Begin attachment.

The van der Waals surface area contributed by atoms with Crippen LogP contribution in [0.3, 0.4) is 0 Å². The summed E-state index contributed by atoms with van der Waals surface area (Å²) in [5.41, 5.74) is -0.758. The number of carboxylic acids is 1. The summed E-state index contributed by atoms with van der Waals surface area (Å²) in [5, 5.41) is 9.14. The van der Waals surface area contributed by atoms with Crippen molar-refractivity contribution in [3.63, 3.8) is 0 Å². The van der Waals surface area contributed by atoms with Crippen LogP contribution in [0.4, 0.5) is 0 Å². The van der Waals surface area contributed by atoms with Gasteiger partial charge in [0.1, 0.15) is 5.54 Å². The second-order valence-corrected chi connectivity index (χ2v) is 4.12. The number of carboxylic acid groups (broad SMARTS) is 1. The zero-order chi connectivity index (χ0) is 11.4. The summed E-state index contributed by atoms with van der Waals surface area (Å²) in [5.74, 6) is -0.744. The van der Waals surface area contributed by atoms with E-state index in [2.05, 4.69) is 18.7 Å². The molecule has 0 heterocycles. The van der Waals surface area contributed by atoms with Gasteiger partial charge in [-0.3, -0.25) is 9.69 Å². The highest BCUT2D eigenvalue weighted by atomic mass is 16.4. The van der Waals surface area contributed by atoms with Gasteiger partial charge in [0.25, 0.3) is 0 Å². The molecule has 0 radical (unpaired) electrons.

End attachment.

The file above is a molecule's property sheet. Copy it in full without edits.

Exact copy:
The van der Waals surface area contributed by atoms with Crippen LogP contribution in [0.3, 0.4) is 0 Å². The summed E-state index contributed by atoms with van der Waals surface area (Å²) in [5.41, 5.74) is -0.758. The number of carboxylic acids is 1. The summed E-state index contributed by atoms with van der Waals surface area (Å²) in [5, 5.41) is 9.14. The van der Waals surface area contributed by atoms with Crippen molar-refractivity contribution in [3.63, 3.8) is 0 Å². The van der Waals surface area contributed by atoms with Crippen LogP contribution in [0.4, 0.5) is 0 Å². The van der Waals surface area contributed by atoms with Gasteiger partial charge in [0.1, 0.15) is 5.54 Å². The second-order valence-corrected chi connectivity index (χ2v) is 4.12. The number of carboxylic acid groups (broad SMARTS) is 1. The zero-order chi connectivity index (χ0) is 11.4. The summed E-state index contributed by atoms with van der Waals surface area (Å²) in [5.74, 6) is -0.744. The van der Waals surface area contributed by atoms with E-state index in [2.05, 4.69) is 18.7 Å². The molecule has 0 heterocycles. The van der Waals surface area contributed by atoms with Gasteiger partial charge in [-0.3, -0.25) is 9.69 Å². The highest BCUT2D eigenvalue weighted by atomic mass is 16.4. The van der Waals surface area contributed by atoms with Gasteiger partial charge in [0.25, 0.3) is 0 Å². The molecule has 0 radical (unpaired) electrons.